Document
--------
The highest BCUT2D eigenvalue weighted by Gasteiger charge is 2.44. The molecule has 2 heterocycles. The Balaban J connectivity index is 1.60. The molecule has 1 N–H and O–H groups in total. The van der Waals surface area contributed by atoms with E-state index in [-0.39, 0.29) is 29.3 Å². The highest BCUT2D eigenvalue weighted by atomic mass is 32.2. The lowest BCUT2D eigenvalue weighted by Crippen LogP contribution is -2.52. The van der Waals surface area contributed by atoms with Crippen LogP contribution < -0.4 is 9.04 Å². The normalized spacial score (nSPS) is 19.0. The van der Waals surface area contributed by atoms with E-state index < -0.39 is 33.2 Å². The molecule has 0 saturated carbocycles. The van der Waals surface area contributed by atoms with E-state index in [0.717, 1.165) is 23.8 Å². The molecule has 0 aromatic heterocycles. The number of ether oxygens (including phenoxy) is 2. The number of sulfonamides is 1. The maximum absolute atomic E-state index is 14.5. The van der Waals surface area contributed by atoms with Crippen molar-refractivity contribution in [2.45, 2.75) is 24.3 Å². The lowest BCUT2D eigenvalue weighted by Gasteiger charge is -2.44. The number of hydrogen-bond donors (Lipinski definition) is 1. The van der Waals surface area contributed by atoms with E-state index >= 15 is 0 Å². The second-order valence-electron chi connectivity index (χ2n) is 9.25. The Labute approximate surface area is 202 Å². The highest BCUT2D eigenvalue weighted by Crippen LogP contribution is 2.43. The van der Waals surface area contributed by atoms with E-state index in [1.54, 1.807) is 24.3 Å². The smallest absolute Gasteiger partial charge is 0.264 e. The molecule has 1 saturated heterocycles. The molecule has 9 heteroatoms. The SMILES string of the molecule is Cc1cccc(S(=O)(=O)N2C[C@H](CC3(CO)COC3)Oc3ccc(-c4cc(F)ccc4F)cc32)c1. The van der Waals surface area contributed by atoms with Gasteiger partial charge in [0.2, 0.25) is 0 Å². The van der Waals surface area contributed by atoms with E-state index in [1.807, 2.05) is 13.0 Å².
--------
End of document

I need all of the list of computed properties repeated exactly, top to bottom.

The highest BCUT2D eigenvalue weighted by Gasteiger charge is 2.44. The molecule has 2 heterocycles. The Balaban J connectivity index is 1.60. The molecule has 1 N–H and O–H groups in total. The van der Waals surface area contributed by atoms with E-state index in [-0.39, 0.29) is 29.3 Å². The highest BCUT2D eigenvalue weighted by atomic mass is 32.2. The lowest BCUT2D eigenvalue weighted by Crippen LogP contribution is -2.52. The van der Waals surface area contributed by atoms with Crippen LogP contribution < -0.4 is 9.04 Å². The normalized spacial score (nSPS) is 19.0. The van der Waals surface area contributed by atoms with E-state index < -0.39 is 33.2 Å². The molecule has 0 saturated carbocycles. The van der Waals surface area contributed by atoms with E-state index in [0.717, 1.165) is 23.8 Å². The molecule has 0 aromatic heterocycles. The number of ether oxygens (including phenoxy) is 2. The number of sulfonamides is 1. The maximum absolute atomic E-state index is 14.5. The van der Waals surface area contributed by atoms with Crippen molar-refractivity contribution in [2.45, 2.75) is 24.3 Å². The lowest BCUT2D eigenvalue weighted by Gasteiger charge is -2.44. The number of hydrogen-bond donors (Lipinski definition) is 1. The van der Waals surface area contributed by atoms with E-state index >= 15 is 0 Å². The second-order valence-electron chi connectivity index (χ2n) is 9.25. The Labute approximate surface area is 202 Å². The highest BCUT2D eigenvalue weighted by Crippen LogP contribution is 2.43. The van der Waals surface area contributed by atoms with E-state index in [1.54, 1.807) is 24.3 Å². The smallest absolute Gasteiger partial charge is 0.264 e. The molecule has 1 saturated heterocycles. The molecule has 9 heteroatoms. The SMILES string of the molecule is Cc1cccc(S(=O)(=O)N2C[C@H](CC3(CO)COC3)Oc3ccc(-c4cc(F)ccc4F)cc32)c1. The van der Waals surface area contributed by atoms with Gasteiger partial charge in [0.2, 0.25) is 0 Å². The van der Waals surface area contributed by atoms with E-state index in [1.807, 2.05) is 13.0 Å².